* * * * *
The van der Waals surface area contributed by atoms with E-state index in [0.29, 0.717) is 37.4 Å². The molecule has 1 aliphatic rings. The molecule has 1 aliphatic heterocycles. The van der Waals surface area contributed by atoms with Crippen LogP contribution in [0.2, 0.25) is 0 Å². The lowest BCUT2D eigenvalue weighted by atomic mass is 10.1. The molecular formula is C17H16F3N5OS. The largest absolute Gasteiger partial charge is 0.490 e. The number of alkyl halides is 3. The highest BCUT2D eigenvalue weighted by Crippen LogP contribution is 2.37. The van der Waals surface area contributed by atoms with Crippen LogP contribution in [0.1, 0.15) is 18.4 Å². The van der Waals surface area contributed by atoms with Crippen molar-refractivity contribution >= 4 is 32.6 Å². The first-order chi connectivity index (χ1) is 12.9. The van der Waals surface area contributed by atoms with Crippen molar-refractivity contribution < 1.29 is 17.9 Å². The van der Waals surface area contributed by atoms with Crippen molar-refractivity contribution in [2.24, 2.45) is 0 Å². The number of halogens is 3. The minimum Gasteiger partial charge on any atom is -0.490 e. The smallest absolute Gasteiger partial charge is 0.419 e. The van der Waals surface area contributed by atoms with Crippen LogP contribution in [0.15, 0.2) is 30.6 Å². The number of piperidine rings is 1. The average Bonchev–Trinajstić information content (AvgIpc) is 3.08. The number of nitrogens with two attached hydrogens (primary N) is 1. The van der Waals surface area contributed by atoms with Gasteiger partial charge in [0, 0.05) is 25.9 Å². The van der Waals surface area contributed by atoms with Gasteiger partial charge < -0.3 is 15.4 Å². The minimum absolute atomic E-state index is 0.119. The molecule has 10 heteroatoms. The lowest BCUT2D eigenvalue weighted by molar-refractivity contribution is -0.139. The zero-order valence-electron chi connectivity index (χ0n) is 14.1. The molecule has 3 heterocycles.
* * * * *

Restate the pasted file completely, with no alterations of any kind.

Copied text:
The van der Waals surface area contributed by atoms with E-state index in [0.29, 0.717) is 37.4 Å². The molecule has 1 aliphatic rings. The molecule has 1 aliphatic heterocycles. The van der Waals surface area contributed by atoms with Crippen LogP contribution in [0.2, 0.25) is 0 Å². The lowest BCUT2D eigenvalue weighted by atomic mass is 10.1. The molecular formula is C17H16F3N5OS. The largest absolute Gasteiger partial charge is 0.490 e. The number of alkyl halides is 3. The highest BCUT2D eigenvalue weighted by Crippen LogP contribution is 2.37. The van der Waals surface area contributed by atoms with Crippen LogP contribution in [0.1, 0.15) is 18.4 Å². The van der Waals surface area contributed by atoms with Crippen molar-refractivity contribution >= 4 is 32.6 Å². The first-order chi connectivity index (χ1) is 12.9. The van der Waals surface area contributed by atoms with Crippen molar-refractivity contribution < 1.29 is 17.9 Å². The van der Waals surface area contributed by atoms with Crippen molar-refractivity contribution in [2.24, 2.45) is 0 Å². The number of halogens is 3. The minimum Gasteiger partial charge on any atom is -0.490 e. The smallest absolute Gasteiger partial charge is 0.419 e. The van der Waals surface area contributed by atoms with Crippen LogP contribution in [0.15, 0.2) is 30.6 Å². The number of piperidine rings is 1. The average Bonchev–Trinajstić information content (AvgIpc) is 3.08. The number of nitrogens with two attached hydrogens (primary N) is 1. The van der Waals surface area contributed by atoms with Gasteiger partial charge in [0, 0.05) is 25.9 Å². The van der Waals surface area contributed by atoms with Gasteiger partial charge < -0.3 is 15.4 Å². The minimum absolute atomic E-state index is 0.119. The molecule has 10 heteroatoms. The lowest BCUT2D eigenvalue weighted by molar-refractivity contribution is -0.139. The zero-order valence-electron chi connectivity index (χ0n) is 14.1. The molecule has 3 heterocycles.